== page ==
Mechanistic aspects of molybdenum-containing enzymes

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HILLE, Russ, János RÉTEY, Ulrike BARTLEWSKI-HOF, Wolfram REICHENBECHER, Bernhard SCHINK, 1999. Mechanistic aspects of molybdenum-containing enzymes. In: FEMS Microbiology Reviews. 22(5), pp. 489-501. ISSN 0168-6445. Available under: doi: 10.1016/S0168-6445(98)00037-0

@article{Hille1999Mecha-7198, title={Mechanistic aspects of molybdenum-containing enzymes}, year={1999}, doi={10.1016/S0168-6445(98)00037-0}, number={5}, volume={22}, issn={0168-6445}, journal={FEMS Microbiology Reviews}, pages={489--501}, author={Hille, Russ and Rétey, János and Bartlewski-Hof, Ulrike and Reichenbecher, Wolfram and Schink, Bernhard} }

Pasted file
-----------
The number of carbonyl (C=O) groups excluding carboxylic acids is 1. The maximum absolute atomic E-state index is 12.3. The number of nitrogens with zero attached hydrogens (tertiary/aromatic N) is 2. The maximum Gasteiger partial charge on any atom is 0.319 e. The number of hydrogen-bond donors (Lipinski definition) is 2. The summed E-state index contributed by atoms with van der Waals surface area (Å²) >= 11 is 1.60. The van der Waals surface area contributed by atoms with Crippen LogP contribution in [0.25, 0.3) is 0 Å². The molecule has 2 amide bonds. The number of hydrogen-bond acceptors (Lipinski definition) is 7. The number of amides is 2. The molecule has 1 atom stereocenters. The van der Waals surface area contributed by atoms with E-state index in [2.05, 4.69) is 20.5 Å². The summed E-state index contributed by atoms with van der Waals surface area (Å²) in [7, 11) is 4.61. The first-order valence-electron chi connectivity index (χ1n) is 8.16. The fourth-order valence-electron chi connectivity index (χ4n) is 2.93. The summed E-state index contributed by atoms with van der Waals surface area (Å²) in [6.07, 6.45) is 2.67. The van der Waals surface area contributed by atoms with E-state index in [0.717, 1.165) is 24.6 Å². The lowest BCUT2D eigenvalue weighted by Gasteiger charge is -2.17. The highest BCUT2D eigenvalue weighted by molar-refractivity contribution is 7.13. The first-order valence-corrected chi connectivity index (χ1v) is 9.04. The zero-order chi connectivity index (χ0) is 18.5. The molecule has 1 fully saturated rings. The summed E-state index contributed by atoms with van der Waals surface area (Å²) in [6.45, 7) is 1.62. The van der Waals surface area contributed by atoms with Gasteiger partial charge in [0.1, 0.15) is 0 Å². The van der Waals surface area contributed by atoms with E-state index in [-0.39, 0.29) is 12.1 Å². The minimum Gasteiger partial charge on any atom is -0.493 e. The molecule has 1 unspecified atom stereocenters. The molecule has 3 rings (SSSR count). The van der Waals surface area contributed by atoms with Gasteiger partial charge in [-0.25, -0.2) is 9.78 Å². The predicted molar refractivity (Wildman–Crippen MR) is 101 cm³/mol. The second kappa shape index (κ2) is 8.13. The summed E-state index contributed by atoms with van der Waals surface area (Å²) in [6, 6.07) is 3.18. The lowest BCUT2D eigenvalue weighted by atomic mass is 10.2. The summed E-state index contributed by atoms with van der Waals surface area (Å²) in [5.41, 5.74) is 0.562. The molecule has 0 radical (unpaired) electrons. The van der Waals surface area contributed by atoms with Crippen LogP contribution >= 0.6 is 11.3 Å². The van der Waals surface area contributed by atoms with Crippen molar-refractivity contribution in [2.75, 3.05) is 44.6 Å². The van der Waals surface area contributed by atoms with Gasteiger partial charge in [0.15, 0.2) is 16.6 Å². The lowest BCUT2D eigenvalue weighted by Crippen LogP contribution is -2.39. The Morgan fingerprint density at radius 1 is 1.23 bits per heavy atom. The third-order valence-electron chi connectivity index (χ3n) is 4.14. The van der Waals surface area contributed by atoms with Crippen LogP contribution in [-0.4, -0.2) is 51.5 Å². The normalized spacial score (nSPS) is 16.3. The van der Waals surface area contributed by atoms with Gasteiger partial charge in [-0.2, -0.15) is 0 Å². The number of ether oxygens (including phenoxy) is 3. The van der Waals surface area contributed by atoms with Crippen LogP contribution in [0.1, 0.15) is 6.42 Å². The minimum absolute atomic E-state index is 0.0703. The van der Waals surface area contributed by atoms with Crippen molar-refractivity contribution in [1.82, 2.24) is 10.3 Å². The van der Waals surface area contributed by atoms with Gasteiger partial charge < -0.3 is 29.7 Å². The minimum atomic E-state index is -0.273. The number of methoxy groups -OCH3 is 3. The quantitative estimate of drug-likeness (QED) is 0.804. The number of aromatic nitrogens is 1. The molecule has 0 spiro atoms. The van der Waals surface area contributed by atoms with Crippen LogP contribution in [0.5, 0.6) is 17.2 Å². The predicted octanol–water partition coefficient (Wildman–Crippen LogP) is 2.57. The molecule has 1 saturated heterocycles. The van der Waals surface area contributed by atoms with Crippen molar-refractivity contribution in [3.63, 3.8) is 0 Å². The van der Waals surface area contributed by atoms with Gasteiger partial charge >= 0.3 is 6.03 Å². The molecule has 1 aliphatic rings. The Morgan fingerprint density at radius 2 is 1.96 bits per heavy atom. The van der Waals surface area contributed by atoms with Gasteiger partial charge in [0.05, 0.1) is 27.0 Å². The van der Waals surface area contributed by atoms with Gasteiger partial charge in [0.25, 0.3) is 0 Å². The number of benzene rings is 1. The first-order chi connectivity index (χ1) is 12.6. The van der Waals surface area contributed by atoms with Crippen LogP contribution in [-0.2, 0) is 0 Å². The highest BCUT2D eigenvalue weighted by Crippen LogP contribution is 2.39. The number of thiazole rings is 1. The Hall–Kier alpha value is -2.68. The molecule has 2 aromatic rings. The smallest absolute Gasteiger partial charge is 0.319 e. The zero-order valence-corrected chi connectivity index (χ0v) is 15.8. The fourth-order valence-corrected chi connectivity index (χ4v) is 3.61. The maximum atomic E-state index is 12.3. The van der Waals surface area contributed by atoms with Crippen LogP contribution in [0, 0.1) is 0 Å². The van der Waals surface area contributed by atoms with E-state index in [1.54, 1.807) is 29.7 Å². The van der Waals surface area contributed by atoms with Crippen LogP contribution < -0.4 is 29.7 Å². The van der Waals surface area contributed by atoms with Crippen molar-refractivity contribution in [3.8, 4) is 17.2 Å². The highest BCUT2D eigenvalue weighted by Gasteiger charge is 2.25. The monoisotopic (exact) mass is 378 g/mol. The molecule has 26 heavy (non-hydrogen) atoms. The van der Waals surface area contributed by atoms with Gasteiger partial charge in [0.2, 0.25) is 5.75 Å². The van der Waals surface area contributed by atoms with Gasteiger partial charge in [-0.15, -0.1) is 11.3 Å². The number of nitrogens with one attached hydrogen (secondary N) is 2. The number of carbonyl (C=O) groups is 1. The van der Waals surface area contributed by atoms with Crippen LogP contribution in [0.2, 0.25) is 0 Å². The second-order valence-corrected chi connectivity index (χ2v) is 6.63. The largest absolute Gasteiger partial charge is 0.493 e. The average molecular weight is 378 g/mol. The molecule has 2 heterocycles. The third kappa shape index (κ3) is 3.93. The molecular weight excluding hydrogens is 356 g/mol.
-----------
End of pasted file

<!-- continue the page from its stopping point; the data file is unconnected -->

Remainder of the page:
First publ. in: FEMS Microbiology Reviews 22 (1999), pp. 489-501 terms-of-use 2011-03-24T17:32:35Z Hille, Russ In the past several years, the number of enzymes known to possess mononuclear molybdenum centers in their active sites has increased signi¢cantly, and well over 50 such enzymes have been identi¢ed that catalyze a variety of hydroxylation, oxygen atom transfer and other oxidation-reduction reactions. Many of these enzymes have been isolated from either obligate anaerobes or facultative anaerobes grown under anaerobic or microaerobic conditions, and are involved in a variety of anabolic, catabolic and energy-conserving metabolic pathways. There are now several enzymes having known crystal structure, and this new structural information has provided the basis for an increasingly detailed understanding of the mechanisms of action of these enzymes. In the present review, an overview of our present understanding of the mechanism of action of these enzymes will be presented, and those of a few selected enzymes will be considered in greater detail. Several alternative classi¢cation schemes have been suggested for these molybdenum-containing enzymes, but for the purposes of the present discussion they will be considered to fall into three families, based on the structures of their molybdenum centers in their oxidized Mo(VI) state (Fig. 1) [1]. These families include: (i) the molybdenum hydroxylases, a large and broadly dispersed family of enzymes that possess an MoOS unit and catalyze the hydroxylation of a broad range of aldehydes and aromatic heterocycles; (ii) the eukaryotic oxo transferases, a family that at present includes only sul¢te oxidase and the assimilatory nitrate reductases, enzymes which possess an MoO2 unit in their active sites and which catalyze oxygen atom transfer to or from a substrate; and ¢nally (iii) a diverse group of prokaryotic enzymes that catalyze either oxo atom transfer or other oxidation-reduction reactions. As will be seen below, however, some may catalyze<br />signi¢cantly more complex (and interesting) reactions. Enzymes of this last group have a common molybdenum center structure in which the metal is coordinated by a pair of dithiolene ligands contributed by an unusual pterin cofactor [2]. This cofactor is common to all the mononuclear molybdenum (and tungsten) enzymes, but whereas the ¢rst two families possess only a single equivalent bound to the metal, in members of the third family two equivalents of the cofactor coordinate to the metal. It should be emphasized that this ¢nal group is structurally more diverse than the ¢rst two, and can be subdivided into enzymes that possess an Mo-O(Ser), Mo-S(Cys) or Mo-Se(Se-Cys) group contributed by the polypeptide; in addition, some of these enzymes appear to possess an MoNS group rather than the more commonly encountered MoNO (see [1] for a review). Schink, Bernhard Hille, Russ 2011-03-24T17:32:35Z Schink, Bernhard Bartlewski-Hof, Ulrike Mechanistic aspects of molybdenum-containing enzymes Bartlewski-Hof, Ulrike application/pdf Rétey, János 1999 Reichenbecher, Wolfram Rétey, János eng Reichenbecher, Wolfram

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